On January 3, students were asked to vacate their rooms. The suspended students went on a hunger strike and were supported by several organizations and students.
On January 17, Rohith was found dead along with a letter in one his friends’ hostel room. After the death of Rohith, protests took place all over the nation in solidarity and also against the existing system which forced Vemula to kill himself.
Under pressure, the suspension of ASA students was revoked by the University administration. An FIR against Susheel Kumar, along with Dattatreya, BJP legislator N Ramchander Rao, who had also taken up the matter earlier, and Vice-Chancellor P. Apparao was filed for leveling false allegations and abetment to suicide.
It’s very unfortunate that in the age of competition and economic development, casteism continues to have strong roots. But the death of Vemula should not be seen as an issue arising only from the problem of casteism. The death of Vemula also highlights the institutional problems and the political interference in student campuses. In fact, it is much more than just a Dalit vs. non-Dalit issue as stated by poet K. Satchidanandan at the just concluded Jaipur Literature Festival.
Left or right, either extremist or secular or liberal, everyone has something to say on Vemula’s death. But in all this politics, the questions that remain unanswered are about space for contrary ideology, campus democracy and the dictatorship of university authorities. Let’s leave aside the caste identity of Rohit for a while. Why is it that if any thought-process is contrary to the ideology of the ruling party and its allies, it is termed as ‘anti-national’? What was the big crime Vemula and his friends committed that they all had to face expulsion whereas Susheel Kumar was left with only a warning? Does it not show discrimination on the part of the V-C’s office against the ideology Vemula followed?
It’s high time that we started treating students as the most valuable part of the nation’s wealth. The State should provide space for their ideological development. Right from the beginning of its tenure the BJP has been trying to push forward its political Hindutva ideology through different educational and cultural institutions. Appointment of RSS sympathizers at prestigious institutions like the Indian Council of Historical Research (ICHR), the National Council of Educational Research and Training (NCERT), the Film and Television Institute of India (FTII) and at various other reputed chairs must be seen in the same light. In the war of ideology, students are being targeted.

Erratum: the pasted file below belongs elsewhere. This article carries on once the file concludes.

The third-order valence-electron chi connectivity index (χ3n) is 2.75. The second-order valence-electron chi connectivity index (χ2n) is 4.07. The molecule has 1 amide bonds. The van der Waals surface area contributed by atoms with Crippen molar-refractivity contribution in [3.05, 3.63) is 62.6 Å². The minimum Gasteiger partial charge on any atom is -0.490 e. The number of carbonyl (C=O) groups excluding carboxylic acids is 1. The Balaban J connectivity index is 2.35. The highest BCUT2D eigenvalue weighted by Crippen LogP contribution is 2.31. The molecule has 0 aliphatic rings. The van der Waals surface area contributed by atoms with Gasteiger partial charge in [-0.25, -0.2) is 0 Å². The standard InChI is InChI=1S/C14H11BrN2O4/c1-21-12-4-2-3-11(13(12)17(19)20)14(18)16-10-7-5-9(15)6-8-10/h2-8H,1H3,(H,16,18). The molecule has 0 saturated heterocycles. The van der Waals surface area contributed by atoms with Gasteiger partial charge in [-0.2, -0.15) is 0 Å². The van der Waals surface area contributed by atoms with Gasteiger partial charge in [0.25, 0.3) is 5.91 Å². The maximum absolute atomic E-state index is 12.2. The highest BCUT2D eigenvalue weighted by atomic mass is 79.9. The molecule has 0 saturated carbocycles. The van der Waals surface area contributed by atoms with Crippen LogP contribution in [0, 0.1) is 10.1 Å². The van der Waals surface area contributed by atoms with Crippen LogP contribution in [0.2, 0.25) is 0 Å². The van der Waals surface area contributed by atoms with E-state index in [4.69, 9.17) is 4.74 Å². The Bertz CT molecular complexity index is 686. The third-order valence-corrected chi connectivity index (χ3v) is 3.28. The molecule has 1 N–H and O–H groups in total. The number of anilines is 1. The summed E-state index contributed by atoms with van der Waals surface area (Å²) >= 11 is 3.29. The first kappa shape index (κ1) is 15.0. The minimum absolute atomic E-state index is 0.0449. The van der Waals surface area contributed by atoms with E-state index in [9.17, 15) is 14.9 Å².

Politicians are rushing to Hyderabad from all over the India. Meanwhile, the Ministry of HRD has ordered a judicial probe. Last but not least, the Prime Minister also expressed his grief; in fact, he cried five days after the tragedy. Students from all over the nation are asking for justice for Vemula, along with politicians like Rahul Gandhi and Kejriwal demanding the resignation of Smriti Irani and that of Bandaru Dattatreya and P. Apparao.
Politicisation of issues and delivery of justice in India is another debate. The case of Rohith is not the only one; in fact, it’s the ninth suicide committed by Dalit students in Hyderabad University. From top to bottom, many administrative problems have been highlighted after the tragedy. University administration should be made more responsible and accountable against any injustice in campuses. There is also a need to curb political interference in student campuses. Otherwise, there is no guarantee another suicide due to discrimination won’t occur.